“Austin filled a great need for us at guard and has had a great season,” Ladner said. “He is one of the hardest-working kids I’ve ever had. Austin is a pleasure to coach.”

Graduate student and Mercer transfer Felipe Hasse, a 6-9, 245-pound forward, has also been a big help, averaging 15.3 points (second to Crowley) and has a team-high 97 assists. Hasse, from Chile, is one of two players who transferred from Mercer. Neftali Alvarez, a 6-foot guard from Puerto Rico, also came from Mercer along with assistant coach Juan Cordona. Alvarez played in 15 games with six starts and has been slowed by injuries. 

“Felipe is a very skilled player who has great leadership valued and a high basketball IQ,” Ladner said. “He has played on the Chile National Team, so he has great experience against older players.” 

Top returnees – DeAndre Pinckney, a 6-8 forward, and Mo Arnold, a 6-1 junior from Picayune – have started 32 and 29 games respectively. Pinckney is third with a 12.9 points per game and leads the team with 6.8 rebounds per game. Arnold is second with 96 assists.

DeniJay Harris, a 6-7 junior forward from Columbus and Southwest Mississippi Community College transfer, is fourth in scoring with 9.0 points and started 21 games.

Ladner has four players from Mississippi, six others from around the South, three players from Chile, two from Puerto Rico and one from Wisconsin on the roster and meshed them together to form great team chemistry.

Ladner is a proven winner. Ladner won 511 games as a high school coach at St. Stanislaus High (winning a state title in 2011) and his alma mater Oak Grove High. Ladner took Jones County Junior College to a national junior college championship in 2014 – the first coach to take a Mississippi community college team to a national title in men’s basketball – and led Southeastern Louisiana to a Southland Conference regular season title before coming to Southern Miss.

Now, Ladner must get his team to refocus after losing to South Alabama in the quarterfinals of the Sun Belt Tournament last week in Pensacola. Ladner knows first-hand about this situation.

       “I told our team that this is very similar to 1987 when we won it (Ladner was a junior when Turk led Southern Miss to the NIT championship after losing in the Metro Conference Tournament),” Ladner said. “We were emotionally crushed after losing in the conference tournament. We drew Ole Miss (and Turk’s college roommate and Ole Miss coach Ed Murphy) in the NIT first round. That didn’t take much to motivate us for that.”

       Southern Miss defeated Ole Miss, then won four more games to capture the NIT championship at Madison Square Garden in New York. Turk also led the Golden Eagles to back-to-back NCAA Tournament appearances in 1990 and 1991, the first time Southern Miss had made the NCAA Tournament. The Golden Eagles have made the NCAA Tournament once since, with Coach Larry Eustachy in 2012. Southern Miss has never won an NCAA Tournament game and its last NIT appearance was in 2014. The Golden Eagles defeated Toledo and Missouri and lost to Minnesota in the quarterfinals in 2014.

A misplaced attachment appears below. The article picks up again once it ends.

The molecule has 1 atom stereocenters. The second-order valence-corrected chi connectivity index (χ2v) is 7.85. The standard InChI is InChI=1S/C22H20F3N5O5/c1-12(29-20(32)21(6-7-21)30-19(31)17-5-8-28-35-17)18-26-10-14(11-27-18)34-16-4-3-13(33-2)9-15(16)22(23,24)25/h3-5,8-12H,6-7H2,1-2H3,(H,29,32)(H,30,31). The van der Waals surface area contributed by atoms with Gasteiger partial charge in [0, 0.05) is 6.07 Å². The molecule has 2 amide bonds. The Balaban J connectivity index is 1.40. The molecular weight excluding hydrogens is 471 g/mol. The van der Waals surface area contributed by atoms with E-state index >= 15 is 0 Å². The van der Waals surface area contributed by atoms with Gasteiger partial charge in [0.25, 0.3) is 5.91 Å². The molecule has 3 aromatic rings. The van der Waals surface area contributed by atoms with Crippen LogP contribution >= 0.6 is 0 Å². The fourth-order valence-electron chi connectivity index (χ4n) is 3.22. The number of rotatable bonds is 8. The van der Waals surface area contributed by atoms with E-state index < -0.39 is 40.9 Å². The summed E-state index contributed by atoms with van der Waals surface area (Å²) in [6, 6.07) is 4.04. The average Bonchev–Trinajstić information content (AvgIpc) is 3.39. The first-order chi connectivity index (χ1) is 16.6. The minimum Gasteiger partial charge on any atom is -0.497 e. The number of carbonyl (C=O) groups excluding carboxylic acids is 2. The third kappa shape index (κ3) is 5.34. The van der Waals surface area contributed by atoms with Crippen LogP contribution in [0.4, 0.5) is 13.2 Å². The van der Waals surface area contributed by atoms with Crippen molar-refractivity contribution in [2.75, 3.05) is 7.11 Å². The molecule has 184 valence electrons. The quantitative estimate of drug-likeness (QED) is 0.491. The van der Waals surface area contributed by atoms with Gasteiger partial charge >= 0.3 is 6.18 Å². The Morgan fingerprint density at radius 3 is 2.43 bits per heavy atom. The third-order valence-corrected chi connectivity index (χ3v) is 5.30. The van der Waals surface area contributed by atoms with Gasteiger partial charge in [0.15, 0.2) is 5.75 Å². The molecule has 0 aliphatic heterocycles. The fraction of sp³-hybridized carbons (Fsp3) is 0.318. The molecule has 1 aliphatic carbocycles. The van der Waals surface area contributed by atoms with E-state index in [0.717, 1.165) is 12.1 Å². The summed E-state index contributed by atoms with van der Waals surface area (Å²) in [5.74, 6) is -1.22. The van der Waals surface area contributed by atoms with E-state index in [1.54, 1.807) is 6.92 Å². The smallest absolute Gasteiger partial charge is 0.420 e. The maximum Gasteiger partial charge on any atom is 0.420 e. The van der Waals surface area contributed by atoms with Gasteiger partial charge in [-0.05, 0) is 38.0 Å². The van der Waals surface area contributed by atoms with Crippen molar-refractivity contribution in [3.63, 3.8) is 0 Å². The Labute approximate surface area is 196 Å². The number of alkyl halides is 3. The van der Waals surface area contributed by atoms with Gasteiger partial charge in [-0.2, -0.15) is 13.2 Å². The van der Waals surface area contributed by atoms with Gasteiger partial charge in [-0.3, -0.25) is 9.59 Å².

Ladner and his teammates were one of the top scoring offenses in the country in 1987 and showed it in the NIT, averaging 87.4 points in the five wins in the tournament. Long time Golden Eagles fans will remember the talented starting five of Derrek Hamilton, Randolph Keys, Casey Fisher, John White, and Kenny Siler. Hamilton, Keys, Fisher and White each averaged more than 15 points per game.

Southern Miss’ defense has been a big part of its success this season and ranks in the Top 50 in the country in three team categories (36th in scoring margin, 40th in turnover margin and 45th in steals).

       “After last season, we reevaluated every detail about our program with a willingness to change even if that’s the way I had always done it,” Ladner said. “I wanted us to be hard to prepare for. Of course, I give assistant coach Juan Cardona a lot of credit. He’s our defensive coordinator to borrow a football term. He and I spent many hours developing our attack, which begins with full court pressure, and it marries our defensive system. One word describes how we want to play on both ends and that’s pressure. The players bought into it and it’s been a lot of fun to watch and coach.”

       Ladner hopes his players take him on an NIT run like Southern Miss did in 1987.